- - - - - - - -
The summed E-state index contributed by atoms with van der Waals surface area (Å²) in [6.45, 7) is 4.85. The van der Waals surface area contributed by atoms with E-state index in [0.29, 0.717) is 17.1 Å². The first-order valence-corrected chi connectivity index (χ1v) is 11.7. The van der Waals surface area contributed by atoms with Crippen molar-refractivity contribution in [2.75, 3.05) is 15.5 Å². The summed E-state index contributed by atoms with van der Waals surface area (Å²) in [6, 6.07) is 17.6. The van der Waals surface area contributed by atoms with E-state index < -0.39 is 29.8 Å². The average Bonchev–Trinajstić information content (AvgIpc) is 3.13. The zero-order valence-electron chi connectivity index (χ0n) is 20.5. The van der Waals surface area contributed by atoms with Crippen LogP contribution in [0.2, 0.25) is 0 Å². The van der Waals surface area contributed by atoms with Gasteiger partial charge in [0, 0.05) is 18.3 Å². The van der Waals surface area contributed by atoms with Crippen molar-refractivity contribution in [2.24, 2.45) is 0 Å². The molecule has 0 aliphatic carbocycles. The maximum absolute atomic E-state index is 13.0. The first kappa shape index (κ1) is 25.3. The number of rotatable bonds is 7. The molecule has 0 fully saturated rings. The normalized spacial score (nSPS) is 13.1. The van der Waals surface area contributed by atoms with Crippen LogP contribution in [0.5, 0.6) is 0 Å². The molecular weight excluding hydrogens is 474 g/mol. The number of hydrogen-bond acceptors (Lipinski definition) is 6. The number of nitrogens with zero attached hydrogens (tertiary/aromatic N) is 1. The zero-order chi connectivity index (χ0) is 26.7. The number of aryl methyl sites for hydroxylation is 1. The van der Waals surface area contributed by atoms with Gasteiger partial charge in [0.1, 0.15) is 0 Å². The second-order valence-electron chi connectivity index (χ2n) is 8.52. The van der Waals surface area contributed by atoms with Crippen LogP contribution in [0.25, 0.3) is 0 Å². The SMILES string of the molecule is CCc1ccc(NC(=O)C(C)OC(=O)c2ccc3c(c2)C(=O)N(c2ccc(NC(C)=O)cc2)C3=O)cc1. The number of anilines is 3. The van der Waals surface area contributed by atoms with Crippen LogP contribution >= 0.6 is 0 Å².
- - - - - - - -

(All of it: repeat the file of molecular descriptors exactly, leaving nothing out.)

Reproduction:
The summed E-state index contributed by atoms with van der Waals surface area (Å²) in [6.45, 7) is 4.85. The van der Waals surface area contributed by atoms with E-state index in [0.29, 0.717) is 17.1 Å². The first-order valence-corrected chi connectivity index (χ1v) is 11.7. The van der Waals surface area contributed by atoms with Crippen molar-refractivity contribution in [2.75, 3.05) is 15.5 Å². The summed E-state index contributed by atoms with van der Waals surface area (Å²) in [6, 6.07) is 17.6. The van der Waals surface area contributed by atoms with E-state index < -0.39 is 29.8 Å². The average Bonchev–Trinajstić information content (AvgIpc) is 3.13. The zero-order valence-electron chi connectivity index (χ0n) is 20.5. The van der Waals surface area contributed by atoms with Crippen LogP contribution in [0.2, 0.25) is 0 Å². The van der Waals surface area contributed by atoms with Gasteiger partial charge in [0, 0.05) is 18.3 Å². The van der Waals surface area contributed by atoms with Crippen molar-refractivity contribution in [2.24, 2.45) is 0 Å². The molecule has 0 aliphatic carbocycles. The maximum absolute atomic E-state index is 13.0. The first kappa shape index (κ1) is 25.3. The number of rotatable bonds is 7. The molecule has 0 fully saturated rings. The normalized spacial score (nSPS) is 13.1. The van der Waals surface area contributed by atoms with Crippen LogP contribution in [0.5, 0.6) is 0 Å². The molecular weight excluding hydrogens is 474 g/mol. The number of hydrogen-bond acceptors (Lipinski definition) is 6. The number of nitrogens with zero attached hydrogens (tertiary/aromatic N) is 1. The zero-order chi connectivity index (χ0) is 26.7. The number of aryl methyl sites for hydroxylation is 1. The van der Waals surface area contributed by atoms with Gasteiger partial charge in [0.1, 0.15) is 0 Å². The second-order valence-electron chi connectivity index (χ2n) is 8.52. The van der Waals surface area contributed by atoms with Crippen LogP contribution in [0.25, 0.3) is 0 Å². The SMILES string of the molecule is CCc1ccc(NC(=O)C(C)OC(=O)c2ccc3c(c2)C(=O)N(c2ccc(NC(C)=O)cc2)C3=O)cc1. The number of anilines is 3. The van der Waals surface area contributed by atoms with Crippen LogP contribution >= 0.6 is 0 Å².